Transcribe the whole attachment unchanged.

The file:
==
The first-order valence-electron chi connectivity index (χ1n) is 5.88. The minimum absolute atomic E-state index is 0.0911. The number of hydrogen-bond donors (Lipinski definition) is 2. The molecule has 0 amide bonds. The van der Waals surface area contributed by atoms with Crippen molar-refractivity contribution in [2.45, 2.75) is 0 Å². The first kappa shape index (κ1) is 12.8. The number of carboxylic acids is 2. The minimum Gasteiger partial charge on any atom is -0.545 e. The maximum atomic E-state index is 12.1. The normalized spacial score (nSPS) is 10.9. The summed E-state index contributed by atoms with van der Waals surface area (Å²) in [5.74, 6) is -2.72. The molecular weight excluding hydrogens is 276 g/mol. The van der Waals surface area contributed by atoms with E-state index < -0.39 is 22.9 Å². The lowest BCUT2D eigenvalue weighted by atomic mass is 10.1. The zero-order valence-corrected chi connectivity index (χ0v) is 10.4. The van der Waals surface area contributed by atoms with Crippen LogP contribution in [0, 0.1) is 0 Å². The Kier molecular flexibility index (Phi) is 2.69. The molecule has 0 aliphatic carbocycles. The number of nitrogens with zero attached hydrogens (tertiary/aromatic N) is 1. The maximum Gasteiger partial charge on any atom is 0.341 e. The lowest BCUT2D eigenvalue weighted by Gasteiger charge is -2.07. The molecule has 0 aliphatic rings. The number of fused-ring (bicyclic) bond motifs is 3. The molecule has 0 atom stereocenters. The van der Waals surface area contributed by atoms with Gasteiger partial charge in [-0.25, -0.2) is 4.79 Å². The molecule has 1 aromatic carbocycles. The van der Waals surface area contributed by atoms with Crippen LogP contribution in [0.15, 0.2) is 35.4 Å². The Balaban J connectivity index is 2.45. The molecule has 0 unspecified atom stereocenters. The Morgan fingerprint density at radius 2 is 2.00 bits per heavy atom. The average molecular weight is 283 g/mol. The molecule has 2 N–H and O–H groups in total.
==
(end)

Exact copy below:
The first-order valence-electron chi connectivity index (χ1n) is 5.88. The minimum absolute atomic E-state index is 0.0911. The number of hydrogen-bond donors (Lipinski definition) is 2. The molecule has 0 amide bonds. The van der Waals surface area contributed by atoms with Crippen molar-refractivity contribution in [2.45, 2.75) is 0 Å². The first kappa shape index (κ1) is 12.8. The number of carboxylic acids is 2. The minimum Gasteiger partial charge on any atom is -0.545 e. The maximum atomic E-state index is 12.1. The normalized spacial score (nSPS) is 10.9. The summed E-state index contributed by atoms with van der Waals surface area (Å²) in [5.74, 6) is -2.72. The molecular weight excluding hydrogens is 276 g/mol. The van der Waals surface area contributed by atoms with E-state index < -0.39 is 22.9 Å². The lowest BCUT2D eigenvalue weighted by atomic mass is 10.1. The zero-order valence-corrected chi connectivity index (χ0v) is 10.4. The van der Waals surface area contributed by atoms with Crippen LogP contribution in [0, 0.1) is 0 Å². The Kier molecular flexibility index (Phi) is 2.69. The molecule has 0 aliphatic carbocycles. The number of nitrogens with zero attached hydrogens (tertiary/aromatic N) is 1. The maximum Gasteiger partial charge on any atom is 0.341 e. The lowest BCUT2D eigenvalue weighted by Gasteiger charge is -2.07. The molecule has 0 aliphatic rings. The number of fused-ring (bicyclic) bond motifs is 3. The molecule has 0 atom stereocenters. The van der Waals surface area contributed by atoms with Gasteiger partial charge in [-0.25, -0.2) is 4.79 Å². The molecule has 1 aromatic carbocycles. The van der Waals surface area contributed by atoms with Crippen LogP contribution in [0.15, 0.2) is 35.4 Å². The Balaban J connectivity index is 2.45. The molecule has 0 unspecified atom stereocenters. The Morgan fingerprint density at radius 2 is 2.00 bits per heavy atom. The average molecular weight is 283 g/mol. The molecule has 2 N–H and O–H groups in total.